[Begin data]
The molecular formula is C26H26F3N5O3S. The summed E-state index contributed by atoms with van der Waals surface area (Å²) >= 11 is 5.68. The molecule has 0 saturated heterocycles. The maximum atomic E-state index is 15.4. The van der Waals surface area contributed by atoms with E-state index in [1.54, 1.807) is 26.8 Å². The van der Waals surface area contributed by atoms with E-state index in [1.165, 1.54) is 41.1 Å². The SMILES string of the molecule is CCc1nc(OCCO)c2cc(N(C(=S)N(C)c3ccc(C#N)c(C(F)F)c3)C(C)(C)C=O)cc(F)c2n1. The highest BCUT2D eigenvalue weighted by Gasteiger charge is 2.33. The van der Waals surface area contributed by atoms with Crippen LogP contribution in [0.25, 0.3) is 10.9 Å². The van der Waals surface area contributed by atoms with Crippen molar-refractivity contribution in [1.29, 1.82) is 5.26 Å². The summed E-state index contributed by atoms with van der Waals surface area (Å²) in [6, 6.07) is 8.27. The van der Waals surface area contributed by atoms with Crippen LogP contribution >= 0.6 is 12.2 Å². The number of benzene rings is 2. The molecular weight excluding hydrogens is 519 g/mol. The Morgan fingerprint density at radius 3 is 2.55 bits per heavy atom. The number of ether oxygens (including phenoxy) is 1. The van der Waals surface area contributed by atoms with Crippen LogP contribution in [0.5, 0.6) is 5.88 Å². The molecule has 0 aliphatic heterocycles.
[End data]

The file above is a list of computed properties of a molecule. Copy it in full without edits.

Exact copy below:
The molecular formula is C26H26F3N5O3S. The summed E-state index contributed by atoms with van der Waals surface area (Å²) >= 11 is 5.68. The molecule has 0 saturated heterocycles. The maximum atomic E-state index is 15.4. The van der Waals surface area contributed by atoms with E-state index in [1.54, 1.807) is 26.8 Å². The van der Waals surface area contributed by atoms with E-state index in [1.165, 1.54) is 41.1 Å². The SMILES string of the molecule is CCc1nc(OCCO)c2cc(N(C(=S)N(C)c3ccc(C#N)c(C(F)F)c3)C(C)(C)C=O)cc(F)c2n1. The highest BCUT2D eigenvalue weighted by Gasteiger charge is 2.33. The van der Waals surface area contributed by atoms with Crippen LogP contribution in [0.25, 0.3) is 10.9 Å². The van der Waals surface area contributed by atoms with Crippen molar-refractivity contribution in [1.29, 1.82) is 5.26 Å². The summed E-state index contributed by atoms with van der Waals surface area (Å²) in [6, 6.07) is 8.27. The van der Waals surface area contributed by atoms with Crippen LogP contribution >= 0.6 is 12.2 Å². The number of benzene rings is 2. The molecular weight excluding hydrogens is 519 g/mol. The Morgan fingerprint density at radius 3 is 2.55 bits per heavy atom. The number of ether oxygens (including phenoxy) is 1. The van der Waals surface area contributed by atoms with Crippen LogP contribution in [0.5, 0.6) is 5.88 Å². The molecule has 0 aliphatic heterocycles.